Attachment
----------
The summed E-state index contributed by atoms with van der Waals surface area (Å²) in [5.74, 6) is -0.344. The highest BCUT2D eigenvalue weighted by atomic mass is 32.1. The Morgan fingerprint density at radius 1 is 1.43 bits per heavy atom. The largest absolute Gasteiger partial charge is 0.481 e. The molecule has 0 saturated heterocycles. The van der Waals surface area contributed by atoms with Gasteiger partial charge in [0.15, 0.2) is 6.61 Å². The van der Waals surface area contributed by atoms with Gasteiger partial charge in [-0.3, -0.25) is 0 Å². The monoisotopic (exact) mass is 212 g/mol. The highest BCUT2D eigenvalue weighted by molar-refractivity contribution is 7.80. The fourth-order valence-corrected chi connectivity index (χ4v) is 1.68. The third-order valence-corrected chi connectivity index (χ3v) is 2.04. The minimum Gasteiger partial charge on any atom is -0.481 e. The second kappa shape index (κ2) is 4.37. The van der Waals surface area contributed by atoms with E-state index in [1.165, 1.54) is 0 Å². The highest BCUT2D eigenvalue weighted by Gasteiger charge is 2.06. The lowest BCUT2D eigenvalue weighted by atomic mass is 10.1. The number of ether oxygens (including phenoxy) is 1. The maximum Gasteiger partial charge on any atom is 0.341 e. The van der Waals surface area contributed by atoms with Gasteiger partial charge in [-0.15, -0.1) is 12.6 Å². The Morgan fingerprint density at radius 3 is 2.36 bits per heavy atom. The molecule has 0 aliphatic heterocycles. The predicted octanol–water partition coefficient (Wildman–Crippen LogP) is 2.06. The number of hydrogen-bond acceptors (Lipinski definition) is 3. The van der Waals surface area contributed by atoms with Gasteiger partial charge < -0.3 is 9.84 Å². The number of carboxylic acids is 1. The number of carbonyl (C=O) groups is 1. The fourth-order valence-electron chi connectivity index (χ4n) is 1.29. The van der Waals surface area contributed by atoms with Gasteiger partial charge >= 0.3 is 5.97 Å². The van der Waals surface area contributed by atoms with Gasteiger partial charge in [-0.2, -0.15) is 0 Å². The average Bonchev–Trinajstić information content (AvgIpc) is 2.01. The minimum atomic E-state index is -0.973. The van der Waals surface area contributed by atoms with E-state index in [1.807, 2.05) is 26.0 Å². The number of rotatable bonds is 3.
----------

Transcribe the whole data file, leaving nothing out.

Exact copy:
The summed E-state index contributed by atoms with van der Waals surface area (Å²) in [5.74, 6) is -0.344. The highest BCUT2D eigenvalue weighted by atomic mass is 32.1. The Morgan fingerprint density at radius 1 is 1.43 bits per heavy atom. The largest absolute Gasteiger partial charge is 0.481 e. The molecule has 0 saturated heterocycles. The van der Waals surface area contributed by atoms with Gasteiger partial charge in [0.15, 0.2) is 6.61 Å². The van der Waals surface area contributed by atoms with Gasteiger partial charge in [-0.3, -0.25) is 0 Å². The monoisotopic (exact) mass is 212 g/mol. The highest BCUT2D eigenvalue weighted by molar-refractivity contribution is 7.80. The fourth-order valence-corrected chi connectivity index (χ4v) is 1.68. The third-order valence-corrected chi connectivity index (χ3v) is 2.04. The minimum Gasteiger partial charge on any atom is -0.481 e. The second kappa shape index (κ2) is 4.37. The van der Waals surface area contributed by atoms with E-state index in [1.165, 1.54) is 0 Å². The highest BCUT2D eigenvalue weighted by Gasteiger charge is 2.06. The lowest BCUT2D eigenvalue weighted by atomic mass is 10.1. The number of ether oxygens (including phenoxy) is 1. The maximum Gasteiger partial charge on any atom is 0.341 e. The van der Waals surface area contributed by atoms with Gasteiger partial charge in [-0.15, -0.1) is 12.6 Å². The Morgan fingerprint density at radius 3 is 2.36 bits per heavy atom. The molecule has 0 aliphatic heterocycles. The predicted octanol–water partition coefficient (Wildman–Crippen LogP) is 2.06. The number of hydrogen-bond acceptors (Lipinski definition) is 3. The van der Waals surface area contributed by atoms with Gasteiger partial charge < -0.3 is 9.84 Å². The number of carboxylic acids is 1. The number of carbonyl (C=O) groups is 1. The fourth-order valence-electron chi connectivity index (χ4n) is 1.29. The van der Waals surface area contributed by atoms with Gasteiger partial charge >= 0.3 is 5.97 Å². The van der Waals surface area contributed by atoms with Gasteiger partial charge in [-0.2, -0.15) is 0 Å². The average Bonchev–Trinajstić information content (AvgIpc) is 2.01. The minimum atomic E-state index is -0.973. The van der Waals surface area contributed by atoms with E-state index in [1.807, 2.05) is 26.0 Å². The number of rotatable bonds is 3.